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There is $1$ node in row $0$, $3$ nodes in row $1$, $9$ nodes in row $2$ etc. The total number of nodes up-to-and-including row $k$ is $\dfrac{3^{k+1}-1}{2}$, the partial sum of the geometric series. This gives $$\begin{array}{c|c|c|c|c|c|c}k&0&1&2&3\\\hline\dfrac{3^{k+1}-1}{2}&1&4&13&40\end{array}~~~\text{ etc.}$$ So for a ...


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The proof is pretty easy: In any tree $T$ we have $$ |V(T)|= |E(T)|-1$$ where |E(T)| is the number of edges in $T$ Note that $$|E(T)|=\frac{1}{2}\sum_{v\in T} d(v) $$ Then we have two case 1- $ \frac{1}{2}\sum_{v\in T} d(v) $ is odd and thus $ |V(T)|$ is even 2- $ \frac{1}{2}\sum_{v\in T} d(v) $ is even and thus $ |V(T)|$ is also even (Since $d(v)$ is ...


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First, note that if you add an edge to a tree, you obtain a cycle. You should already know that, but if you don't, see this question for a proof. So you cannot add edges $(a,b)$ if $a$ and $b$ lie in the same connected component. There is only one other possibility, that you add edges connecting different components. So any edge you add will reduce by $1$ ...


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You need to add a lot more detail and clean up some inaccuracies. First, the negation of the conclusion isn’t that $G$ is not connected by a unique simple path: it’s that there are two vertices, $u$ and $v$, of $G$ that are not connected by a unique simple path. We’re assuming that $G$ is connected, so $u$ and $v$ are connected by at least one simple path; ...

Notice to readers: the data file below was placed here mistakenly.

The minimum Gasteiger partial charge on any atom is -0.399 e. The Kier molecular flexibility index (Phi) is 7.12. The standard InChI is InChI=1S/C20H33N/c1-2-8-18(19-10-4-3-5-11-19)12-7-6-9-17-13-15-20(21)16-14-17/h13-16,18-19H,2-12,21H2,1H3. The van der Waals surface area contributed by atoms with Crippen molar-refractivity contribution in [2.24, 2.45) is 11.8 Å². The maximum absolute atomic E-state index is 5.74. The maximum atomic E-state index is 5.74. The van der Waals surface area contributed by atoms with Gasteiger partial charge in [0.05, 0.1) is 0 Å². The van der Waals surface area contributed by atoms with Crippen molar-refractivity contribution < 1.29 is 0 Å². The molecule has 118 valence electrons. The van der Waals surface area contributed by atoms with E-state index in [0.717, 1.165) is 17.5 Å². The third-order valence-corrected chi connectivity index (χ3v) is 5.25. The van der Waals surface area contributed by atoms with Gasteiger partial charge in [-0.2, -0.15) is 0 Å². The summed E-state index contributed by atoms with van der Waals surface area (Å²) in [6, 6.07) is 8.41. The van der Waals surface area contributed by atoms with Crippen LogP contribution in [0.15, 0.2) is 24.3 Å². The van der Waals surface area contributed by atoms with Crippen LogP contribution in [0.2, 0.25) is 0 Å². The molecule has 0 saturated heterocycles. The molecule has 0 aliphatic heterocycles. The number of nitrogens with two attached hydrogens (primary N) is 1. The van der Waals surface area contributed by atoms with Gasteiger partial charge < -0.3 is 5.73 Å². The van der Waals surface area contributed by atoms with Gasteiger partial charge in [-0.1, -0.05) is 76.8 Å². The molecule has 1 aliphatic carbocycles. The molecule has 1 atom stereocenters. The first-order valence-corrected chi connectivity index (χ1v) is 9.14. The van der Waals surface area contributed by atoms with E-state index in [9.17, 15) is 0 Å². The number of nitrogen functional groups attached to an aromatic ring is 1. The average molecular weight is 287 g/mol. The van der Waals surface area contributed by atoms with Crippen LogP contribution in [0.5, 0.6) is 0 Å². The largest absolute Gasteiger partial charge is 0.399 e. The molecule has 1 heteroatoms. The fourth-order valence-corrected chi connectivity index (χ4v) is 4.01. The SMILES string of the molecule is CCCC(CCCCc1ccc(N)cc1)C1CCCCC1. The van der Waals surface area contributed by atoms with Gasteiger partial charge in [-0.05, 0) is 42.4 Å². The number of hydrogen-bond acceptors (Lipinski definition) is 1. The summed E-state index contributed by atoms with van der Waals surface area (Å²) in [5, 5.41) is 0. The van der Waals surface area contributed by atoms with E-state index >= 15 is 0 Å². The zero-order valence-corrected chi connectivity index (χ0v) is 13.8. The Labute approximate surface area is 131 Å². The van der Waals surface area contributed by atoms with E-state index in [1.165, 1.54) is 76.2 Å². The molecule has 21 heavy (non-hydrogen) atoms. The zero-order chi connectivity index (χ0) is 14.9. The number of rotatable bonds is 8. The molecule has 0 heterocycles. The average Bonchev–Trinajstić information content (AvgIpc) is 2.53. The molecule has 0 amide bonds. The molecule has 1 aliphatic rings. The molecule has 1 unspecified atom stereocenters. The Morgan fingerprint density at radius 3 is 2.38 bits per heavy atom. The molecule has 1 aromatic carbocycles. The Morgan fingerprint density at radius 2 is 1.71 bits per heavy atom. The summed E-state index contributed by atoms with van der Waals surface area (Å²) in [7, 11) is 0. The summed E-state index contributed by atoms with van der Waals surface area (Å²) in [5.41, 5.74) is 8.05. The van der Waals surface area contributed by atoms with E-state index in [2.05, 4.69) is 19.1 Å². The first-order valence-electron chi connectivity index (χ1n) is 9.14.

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I think that it can be embedded. Consider a 2-complex obtained by adding the edge in the middle and then the obvious 2-faces. Concretely, it means adding 3 triangles and $3\cdot3$ + $2\cdot6$ quadrilaterals. It is not acyclic yet, but after removing one quadrilateral from each cube, you get an acyclic one. Now you may subdivide the remaining quadrilaterals ...


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You've misunderstood the notation. Refer to Definition 1: $\text{Aut}(TREE)$ is being used by the authors to denote the set of isomorphism classes of automorphism groups of (presumably finite) trees. So the notation $\Psi \in \text{Aut}(TREE)$ means that $\Psi$ is the full automorphism group of a particular tree. In fact Theorem 2 is just a restatement of ...


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You want to write a program finding all the shortest paths between any two vertices in your graph. At the step $n$, the program will have saved in $d[i,j,n]$ the shortest path of length at most $n$. You do it as follows: Initialise $d[i,j,1] = w(i,j)$, that is the length of the edge from $i$ to $j$, if there is any. Proceed recursively: assuming you have ...


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$1$ is impossible because if the stack consists of $(a,b,e,f)$ (with $f$ at the top), then the next node traversed must be $c$ or $g$, since those are adjacent to $f$ and have not been traversed yet. $2$ is possible; if the stack consists of $(a,b,e,f,c)$ then we must pop $c$ and then $f$, and can then push $g$ and $d$. $3$ is possible, as it is a path in ...



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